Lost 5.7: "The Life and Death..."

There's a war coming, John, and if you're not back on the Island, then the wrong side is going to win.

Yeeee-haaaa!

Thus began a pretty wild episode. Let's jump in, shall we?

Episode: "The Life and Death of Jeremy Bentham"

The Happenings: We opened back on the Island, where Cesar, aka the suspicious looking man from the plane, is digging through some files. He's joined by a woman, and we quickly realize that they are actually in a Dharma station. They walk outside to meet a mysterious man who had been standing in the water in a suit. That man is John Locke.

From here we jump back in time to see the events that transpired to and around Locke from the time he moved the Island till he found himself sitting in the sand among the new crash victims. After teleporting off the Island, John lands in the Tunisian desert. There he is recovered by men in the employ of Charles Widmore. First being treated in a Tunisian hospital, Locke meets Widmore face to face. Widmore says that he will help him get back to the Island, and beyond that, will help him track down the rest of the survivors and attempt to bring them back as well. Locke will be assisted in this by our old friend Mr. Abbadon.

From here, things go into a bit of a lull as Locke visits each of the survivors and is in turn rebuffed by them. He also stops off to visit his one time sweetheart, but she is now dead. Thinking himself a failure, and taking Richard Alpert's prediction from "Because You Left" to heart, John sets out to kill himself. He is interrupted by Ben, who convinces him to stop, claiming that Widmore is evil and that, he, Ben is trying to really help John and those survivors back on the Island. He succeeds, and John removes his crude noose, but after revealing that he would like to seek Eloise's counsel, Ben changes his mind, kills Locke, and strings him up to make it look like a suicide.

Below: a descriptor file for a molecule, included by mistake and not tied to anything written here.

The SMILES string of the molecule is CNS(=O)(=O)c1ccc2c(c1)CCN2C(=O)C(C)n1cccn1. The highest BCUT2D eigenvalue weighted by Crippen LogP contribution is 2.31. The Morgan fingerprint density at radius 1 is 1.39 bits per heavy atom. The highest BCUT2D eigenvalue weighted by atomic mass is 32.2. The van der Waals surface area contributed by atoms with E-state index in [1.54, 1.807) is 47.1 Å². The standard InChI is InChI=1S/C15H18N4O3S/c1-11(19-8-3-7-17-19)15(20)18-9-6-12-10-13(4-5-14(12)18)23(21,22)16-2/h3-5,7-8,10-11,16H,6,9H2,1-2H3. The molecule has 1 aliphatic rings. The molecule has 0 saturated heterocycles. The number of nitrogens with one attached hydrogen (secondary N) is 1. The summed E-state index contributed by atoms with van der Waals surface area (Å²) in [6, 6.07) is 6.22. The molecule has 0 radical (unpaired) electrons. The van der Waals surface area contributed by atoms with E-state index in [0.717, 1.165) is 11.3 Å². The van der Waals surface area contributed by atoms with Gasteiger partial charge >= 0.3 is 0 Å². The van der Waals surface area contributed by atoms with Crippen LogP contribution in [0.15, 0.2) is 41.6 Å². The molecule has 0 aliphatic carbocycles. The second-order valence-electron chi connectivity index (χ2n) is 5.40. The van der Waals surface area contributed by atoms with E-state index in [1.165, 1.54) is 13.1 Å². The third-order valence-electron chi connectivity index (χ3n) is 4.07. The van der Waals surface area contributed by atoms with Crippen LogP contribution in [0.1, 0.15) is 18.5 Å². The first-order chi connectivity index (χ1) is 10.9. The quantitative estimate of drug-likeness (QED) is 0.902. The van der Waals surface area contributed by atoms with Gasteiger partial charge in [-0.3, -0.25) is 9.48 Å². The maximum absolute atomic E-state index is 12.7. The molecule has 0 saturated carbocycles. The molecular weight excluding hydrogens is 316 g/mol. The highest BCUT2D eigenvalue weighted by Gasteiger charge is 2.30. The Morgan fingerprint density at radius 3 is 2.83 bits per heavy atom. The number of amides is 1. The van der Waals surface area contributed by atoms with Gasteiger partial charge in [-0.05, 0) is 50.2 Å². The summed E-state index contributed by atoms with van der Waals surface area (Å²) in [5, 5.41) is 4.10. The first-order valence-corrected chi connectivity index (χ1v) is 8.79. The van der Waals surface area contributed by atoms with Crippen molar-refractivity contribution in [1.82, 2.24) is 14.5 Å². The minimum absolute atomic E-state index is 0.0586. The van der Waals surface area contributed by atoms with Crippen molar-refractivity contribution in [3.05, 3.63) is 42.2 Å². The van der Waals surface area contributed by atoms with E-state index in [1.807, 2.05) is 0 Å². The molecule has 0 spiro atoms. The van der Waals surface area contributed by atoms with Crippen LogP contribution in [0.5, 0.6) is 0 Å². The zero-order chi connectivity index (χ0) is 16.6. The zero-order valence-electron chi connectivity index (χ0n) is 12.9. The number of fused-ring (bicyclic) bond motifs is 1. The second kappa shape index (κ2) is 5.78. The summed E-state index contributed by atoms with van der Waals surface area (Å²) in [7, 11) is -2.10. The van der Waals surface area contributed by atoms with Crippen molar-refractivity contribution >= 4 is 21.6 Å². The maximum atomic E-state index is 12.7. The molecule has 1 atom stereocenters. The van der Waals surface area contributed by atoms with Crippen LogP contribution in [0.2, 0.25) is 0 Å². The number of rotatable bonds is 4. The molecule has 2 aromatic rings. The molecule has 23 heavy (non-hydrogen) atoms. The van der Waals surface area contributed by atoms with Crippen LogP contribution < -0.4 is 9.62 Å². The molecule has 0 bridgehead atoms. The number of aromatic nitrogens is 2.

In the final scene Cesar and Locke talk about what happened before the crash. Cesar reveals that Hurley and the other original survivors disappeared in a flash of light before the plane crashed. He then takes John to see the wounded. They walk along until Locke finds Ben, passed out on a bed. He tells Cesar, "This is the man who killed me."

The Craziness: Widmore reveals to Locke that he was once the leader of the Island's inhabitants, who he describes as its peaceful protectors. He says that he too was tricked into leaving the Island by Ben.

Awkward and unhelpful dialogue:

Locke: "What makes you think I'm so special?"
Widmore: "Because you are."

WALT!

Locke's death tells us several things: a) Ben, though he may appear in league with Eloise, is definitely lying to her as Eloise told Jack that Locke hung himself. b) Ben either does not understand or grasp Locke's fate, i.e. to return to the Island, or c) Ben clearly underestimates the power that the Island has or the relationship that Locke has with it.

We're told that the plane's pilot, that is Lapidus, has taken one of the boats that were on the beach and rowed off with another Ajira survivor. Where did they go, and who did Lapidus go with?